|California Energy Commission Awards UCSD $2 Million for Biofuels Research - May 5, 2011|
May 5, 2011
By Kim McDonald, UC San Diego News
The state agency selected the university for the award, which will be used to investigate a wide range of plant-based biofuels, because it is one of the nation’s leaders in developing technologies to turn algae into biofuels. Last year, a consortium of research institutions headed by UCSD received $9-million from the U.S. Department of Energy and another $3 million from biotechnology and energy companies for algal biofuels research. The university is also a partner in a $4-million grant awarded last year by the California Department of Labor to train workers in the San Diego and Imperial County region for jobs in the emerging biofuels industry.
“These awards validate San Diego as one of the major centers for biofuels research in the country, and the world,” said Steve Kay, dean of the Division of Biological Sciences at UC San Diego.
The goal of the California Energy Commission’s initiative is to develop a variety of what it calls “drop-in,” sustainable fuels and to accelerate the pace of research on these renewable transportation fuels so the state can reach its mandated targets. The state’s Alternative Fuels Plan mandates that 9 percent of conventional fuels be replaced by alternative fuels by 2012, 11 percent by 2017 and 26 percent by 2022. The state’s Bioenergy Action Plan, meanwhile, stipulates that a minimum of 40 percent of the biofuels used in California be produced within the state by 2020 and that this fraction grow to 75 percent by 2050.
Stephen Mayfield, a professor of biology at UC San Diego and head of the San Diego Center for Algae Biotechnology, a consortium of local research institutions and commercial partners formed two years ago and known as SD-CAB, will head the $2 million, 3-year research effort.
To accelerate the pace of biofuels research within the state, Mayfield said the funds from the commission’s award will be used to apply some of the same automated genetic screening techniques used by the pharmaceutical and biomedical industry for drug development to finding strains of algae and other plants with traits that can eventually make biofuels economically competitive to current transportation fuels.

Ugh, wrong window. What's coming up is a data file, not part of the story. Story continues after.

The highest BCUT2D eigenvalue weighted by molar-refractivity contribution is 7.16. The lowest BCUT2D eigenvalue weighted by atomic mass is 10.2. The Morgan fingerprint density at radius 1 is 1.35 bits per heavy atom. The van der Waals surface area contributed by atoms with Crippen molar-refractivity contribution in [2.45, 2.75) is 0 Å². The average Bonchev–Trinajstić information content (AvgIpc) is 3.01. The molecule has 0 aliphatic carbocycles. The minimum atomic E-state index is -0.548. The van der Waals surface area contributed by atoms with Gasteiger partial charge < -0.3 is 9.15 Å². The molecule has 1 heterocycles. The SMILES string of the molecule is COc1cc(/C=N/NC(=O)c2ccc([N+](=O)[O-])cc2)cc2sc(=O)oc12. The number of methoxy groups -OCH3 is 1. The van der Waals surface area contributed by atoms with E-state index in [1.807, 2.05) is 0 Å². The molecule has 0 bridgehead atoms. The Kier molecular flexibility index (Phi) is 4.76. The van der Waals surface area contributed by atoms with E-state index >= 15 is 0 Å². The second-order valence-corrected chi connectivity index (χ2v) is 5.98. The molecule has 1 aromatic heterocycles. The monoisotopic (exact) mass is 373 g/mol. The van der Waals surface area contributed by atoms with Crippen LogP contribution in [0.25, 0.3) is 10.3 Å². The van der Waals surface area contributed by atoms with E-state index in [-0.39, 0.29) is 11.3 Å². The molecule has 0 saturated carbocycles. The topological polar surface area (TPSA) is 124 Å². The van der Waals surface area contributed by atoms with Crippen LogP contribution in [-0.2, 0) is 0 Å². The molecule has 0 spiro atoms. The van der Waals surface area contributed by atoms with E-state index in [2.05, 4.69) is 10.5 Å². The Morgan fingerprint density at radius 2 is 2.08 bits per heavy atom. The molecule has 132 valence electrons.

“This has never been done in bioenergy research before,” he said. “This will allow us to accelerate our rate of discovery.”
The funds will also be used to train researchers that will be needed to commercially develop the biofuels industry within the state, particularly the San Diego-Imperial County region, which has the land, sunlight and other resources that make it ideal for large scale commercial production of biofuels produced from algae.
Algal biofuels research is already having a positive impact on the region’s economy. Research on algal biofuels employs 410 scientists and other workers in San Diego and provides nearly $28.8 million in payroll and $56.2 million in economic activity for the region, according to an economic assessment completed last year by the San Diego Association of Governments, or SANDAG, Service Bureau.
Direct spending on algal biofuels, combined with the additional jobs and spending in related service industries, is responsible for 784 jobs, $44.6 million in wages and $108.3 million in economic output in the San Diego region, according to the SANDAG study.
A news release from the California Energy Commission issued today about this award is available at: http://www.energy.ca.gov/releases/2011_releases/2011-05-05_pier_research_alt_fuel_awards_ma.html